And then there are those of us who have been deprived, neglected, or even abused in some way while we were developing. Our development has actually been suppressed, leaving us with gaps in our skillset, or perhaps having to adapt, almost the way a tree that is growing under a large object has to bend and twist and turn to find its way to the sun, or how one that is growing in bad soil or a harsh environment may end up smaller.
This is the spectrum, ranging from the full development of one’s capacity, even beyond what most people do, through the realm of normal, all the way to a place where there are scars or underdevelopment caused by abuse or limitations.
What successful relationships require
Let’s apply these ideas to relationships. Successful relationships often require all three things:
- The correcting of places where our development had been hindered (which we are often unaware of, but our partners will be feeling the consequence of.)
- The healing of actual emotional wounds that cause reactivity and pain.
- The further development of our potential in ways that surpass the current norm, as the ‘normal’ level of relationship skills alone often isn’t sufficient to have a truly satisfying relationship at this time in history.
How do we do this?
In overcoming a deficit or injury, we may actually have to overcompensate and develop capacities that are generally greater than what the ‘regular’ person has. This is why we may need a marriage boot camp.
Given that relationships often bring up anything that is undeveloped or unhealed in ourselves, how do you get a relationship that is more peaceful, harmonious, and loving? Let’s switch contexts for just a moment and look at a similar but different question.
How do you get a healthier body? You have to look at what you are feeding the body, how you are using it, and taking care of it. We can put it in a list:
- Learn and apply over time the guidelines of nutrition
- Learn and apply over time appropriate exercise
- Learn and apply over time the reduction of stress
- Attend to and heal any injuries
- Build up and support any areas of weakness
- Utilize a community of people who continue to develop these ideas and/or provide support.
That was easy. We all know how to create a healthier body, whether we have the support to do it or not. But we don’t all know how to create healthier relationships. In fact, creating a healthier relationship can be incredibly difficult – just look at the divorce statistics. But the same principles apply. Let’s look at what it will take:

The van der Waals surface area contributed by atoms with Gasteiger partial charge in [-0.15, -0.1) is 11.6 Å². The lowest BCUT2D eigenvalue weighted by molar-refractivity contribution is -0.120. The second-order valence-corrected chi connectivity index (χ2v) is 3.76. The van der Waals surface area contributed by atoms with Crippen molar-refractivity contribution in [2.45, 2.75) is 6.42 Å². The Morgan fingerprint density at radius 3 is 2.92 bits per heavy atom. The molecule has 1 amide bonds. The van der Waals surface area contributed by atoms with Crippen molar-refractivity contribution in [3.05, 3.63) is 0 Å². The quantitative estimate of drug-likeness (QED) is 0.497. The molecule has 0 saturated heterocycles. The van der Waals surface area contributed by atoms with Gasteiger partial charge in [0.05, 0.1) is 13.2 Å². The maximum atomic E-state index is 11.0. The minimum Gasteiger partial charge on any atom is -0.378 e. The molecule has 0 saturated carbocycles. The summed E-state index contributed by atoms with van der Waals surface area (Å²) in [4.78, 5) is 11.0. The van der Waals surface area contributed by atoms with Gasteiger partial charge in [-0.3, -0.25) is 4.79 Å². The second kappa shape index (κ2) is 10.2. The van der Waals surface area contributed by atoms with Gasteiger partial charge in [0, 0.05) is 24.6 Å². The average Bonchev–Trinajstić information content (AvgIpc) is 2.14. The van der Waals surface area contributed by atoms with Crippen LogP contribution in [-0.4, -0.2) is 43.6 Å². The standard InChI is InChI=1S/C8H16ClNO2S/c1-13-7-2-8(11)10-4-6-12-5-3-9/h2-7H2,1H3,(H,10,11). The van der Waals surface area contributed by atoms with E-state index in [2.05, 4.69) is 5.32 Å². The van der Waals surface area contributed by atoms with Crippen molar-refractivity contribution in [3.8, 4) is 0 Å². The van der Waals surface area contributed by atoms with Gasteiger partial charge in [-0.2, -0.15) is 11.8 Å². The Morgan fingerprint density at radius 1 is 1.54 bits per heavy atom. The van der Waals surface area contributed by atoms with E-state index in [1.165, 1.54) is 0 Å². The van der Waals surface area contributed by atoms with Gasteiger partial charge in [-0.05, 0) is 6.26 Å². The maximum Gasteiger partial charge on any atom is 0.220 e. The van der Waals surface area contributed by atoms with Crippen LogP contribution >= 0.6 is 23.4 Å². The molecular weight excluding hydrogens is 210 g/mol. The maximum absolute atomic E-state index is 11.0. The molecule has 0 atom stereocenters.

- Education – feeding your body new guidelines of ‘relational nutrition.’
- Exercise – experiential exercises to help you ‘rewire’ and develop aspects of your brain to improve your ‘relation-ability.’
- Communication exercises, tools, and guidelines to help you and your partner learn to communicate in a different and more supportive way.
- Questions and exercises to identify and attend to old wounds.
- Questions and exercises to identify and attend to areas needing development.
- A community of others who are involved in the same process and willing to talk about it and support each other.
So like changing your body, changing yourself or your relationship requires education and knowledge over time. It requires the application of that education and knowledge allowing for new habits to build, and support, whether from a therapist, a friend, or a community of like-minded others.
What is involved in a Marriage Boot camp?
- New skills
- Continued effort
The first question I ask a couple or family unit who is coming to see me is, “What do you want?” Or “What do the two of you want?” Generally, the answer I get is: “We want to get along, we want to stop fighting, we want a peaceful, harmonious and loving relationship.”
This is what WeConcile® will help you do. You will get the relationship help you need and the skills you learn you will use for the rest of your life.
You can learn how to fix your relationship here.
You can learn how to improve communication here.
This article was originally posted here: https://www.jenniferlehrmft.com/announcing-weconcile™/